European lawmakers have rejected the fast-tracking of a piece of legislation that critics say would significantly damage internet freedom.
Parliamentarians in Strasbourg, France, cast their votes on the European Union’s new copyright directive on Thursday. The regulation is an update to a 2001 directive on copyright, and is aimed at modernizing those rules for the digital age.
A total of 318 lawmakers rejected the talks, while 278 voted in favor and 21 abstained. A further vote on the law will be delayed until September 10.
It is rumored that strong lobbying efforts by Google and the wider tech industry are behind a €31 million lobbying operation directed at the European Union on issues including the digital single market, copyright and licensing.
A letter to Members of the European Parliament from Sir Paul McCartney which urges MEPS to “uphold the mandate on Copyright and Article 13” didn’t help much.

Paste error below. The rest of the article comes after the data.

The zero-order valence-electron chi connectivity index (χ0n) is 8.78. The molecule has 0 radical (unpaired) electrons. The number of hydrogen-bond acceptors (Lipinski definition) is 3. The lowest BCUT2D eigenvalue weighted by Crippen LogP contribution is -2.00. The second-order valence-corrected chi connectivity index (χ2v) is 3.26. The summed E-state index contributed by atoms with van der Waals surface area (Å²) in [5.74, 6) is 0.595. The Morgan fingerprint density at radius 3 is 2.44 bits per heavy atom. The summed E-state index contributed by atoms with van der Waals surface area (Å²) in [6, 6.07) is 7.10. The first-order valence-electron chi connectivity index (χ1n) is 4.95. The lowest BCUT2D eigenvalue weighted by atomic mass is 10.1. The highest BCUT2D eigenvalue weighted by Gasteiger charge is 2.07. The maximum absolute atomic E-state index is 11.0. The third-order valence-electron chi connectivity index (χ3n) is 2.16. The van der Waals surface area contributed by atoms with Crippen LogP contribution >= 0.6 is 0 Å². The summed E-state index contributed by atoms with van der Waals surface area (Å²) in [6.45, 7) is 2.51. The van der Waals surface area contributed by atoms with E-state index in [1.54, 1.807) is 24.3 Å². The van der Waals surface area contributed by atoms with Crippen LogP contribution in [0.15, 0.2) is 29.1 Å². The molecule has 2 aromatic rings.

Dear Members of the European Parliament,
I write to urge your support for the mandate on Copyright in the upcoming plenary vote this week.
Music and culture matter. They are our heart and soul. But they don’t just happen: they demand the hard work of so many people. Importantly, music also creates jobs and economic growth and digital innovation across Europe.
Unfortunately, the value gap jeopardizes the music ecosystem. We need an Internet that is fair and sustainable for all. But today some User Upload Content platforms refuse to compensate artists and all music creators fairly for their work, while they exploit it for their own profit.
“PLEASE VOTE TO UPHOLD THE MANDATE ON COPYRIGHT AND ARTICLE 13. YOU HOLD IN YOUR HANDS THE FUTURE OF MUSIC HERE IN EUROPE.”
The value gap is that gulf between the value these platforms derive from music and the value they pay creators.
The proposed Copyright Directive and its Article 13 would address the value gap and help assure a sustainable future for the music ecosystem and its creators, fans and digital music services alike.
Please vote to uphold the mandate on Copyright and Article 13. You hold in your hands the future of music here in Europe.
Thank you for your consideration.
Sir Paul McCartney